There are three ways to listen: we can listen to win, we can listen to fix, or we can listen to understand and learn. How do you listen?
- Do you listen just to make sure you can win your argument?
- Do you listen to figure out ways to jump right to the solution?
- Or, do you listen to understand and go on a journey of empathy to learn another point of view, which then will build trust?
Listening to understand involves checking your ego and learning another point of view. When you do this you develop empathy which enables you to connect. LISTEN is the acronym for a 6-part guide on how to listen to understand.
Your body posture communicates volumes before you open your mouth. Show your interest in listening to understand by facing the person, using eye contact, and removing distractions. Studies have shown that most of our communication comes through body language. The other 6 percent is not only what you say, but how you say it—your tone. Learn to use all these elements of body posture, facial expression, and eye contact in synergy and with intent, and you’ll find that your ability to connect and to build trust increases.
Indicate your intention
Let the speaker know your intentions by saying: “Help me understand,” “What do you think?” “What am I/we missing?” Starting from a point of curiosity (and thus vulnerability), rather than certainty, sets the tone for how you collaborate with others. The three core actions at the heart of every successful collaboration—asking, listening, and understanding—will enable you to draw strength and resources from everyone.
Suspend your judgment
While you listen, take everything the speaker is telling you is true and put your bias, judgment, and beliefs on the back burner while you let a solution develop. When you open your mouth, choose your words wisely and give people some validation for their perspective. As a team leader, you are the first and best person to give them a reason to believe that what they’re doing matters.
Tune into tone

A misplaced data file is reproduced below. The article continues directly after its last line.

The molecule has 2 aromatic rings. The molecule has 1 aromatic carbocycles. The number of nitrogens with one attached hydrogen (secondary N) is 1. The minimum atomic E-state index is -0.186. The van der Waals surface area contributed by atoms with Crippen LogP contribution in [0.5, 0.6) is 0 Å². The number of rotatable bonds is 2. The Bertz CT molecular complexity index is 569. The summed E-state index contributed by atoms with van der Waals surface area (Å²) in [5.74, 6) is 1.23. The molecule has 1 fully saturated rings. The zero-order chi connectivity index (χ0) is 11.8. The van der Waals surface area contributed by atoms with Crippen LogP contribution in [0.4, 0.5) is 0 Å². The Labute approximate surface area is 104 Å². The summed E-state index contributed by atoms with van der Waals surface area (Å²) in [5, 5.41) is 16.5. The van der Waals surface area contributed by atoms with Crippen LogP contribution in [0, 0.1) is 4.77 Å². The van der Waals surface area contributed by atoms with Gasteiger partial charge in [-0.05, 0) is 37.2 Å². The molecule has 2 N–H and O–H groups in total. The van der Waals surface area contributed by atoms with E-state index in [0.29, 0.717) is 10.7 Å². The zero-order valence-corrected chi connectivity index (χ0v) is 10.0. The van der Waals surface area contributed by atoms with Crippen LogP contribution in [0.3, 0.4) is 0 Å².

Tone is an emotional indicator of how the speaker is feeling. Listen for pitch, volume, and pace; and then match it with their body language to gain a deeper understanding of the speaker. People may be saying the opposite, but their body language doesn’t lie; indeed, it communicates a message more powerful than words.
A way to help you empathize is verbally acknowledging an emotion. The more you can feel what the speaker feels, the greater the connection with the speaker, which will help you learn the best solution. When it comes to building trust, leaders must be able to connect with people—all kinds of people—and empathy is one of the most powerful ways to do it, whether it’s one-to-one or one-to-many. The key to empathy is the ability to listen and stay present in the moment.
Notice non-verbal feedback
Look for non-verbal cues. The key is to get the speaker comfortable to communicate what’s truly on their mind and heart. Leaders listen with the intent first to understand and then respond—not the other way around. They never miss an opportunity to learn something new; they are continually asking themselves when they meet someone “What can I learn from this person?” This question makes them engaging and active listeners—it leaves people feeling like they are the only person in the room.
Above all, just LISTEN. It may seem passive, but listening with all of your attention is anything but passive. When you are fully engaged and actively listening, you are completely immersed in what the other person is saying. Ask questions, withhold judgment, seek clarification, and acknowledge what you are hearing.
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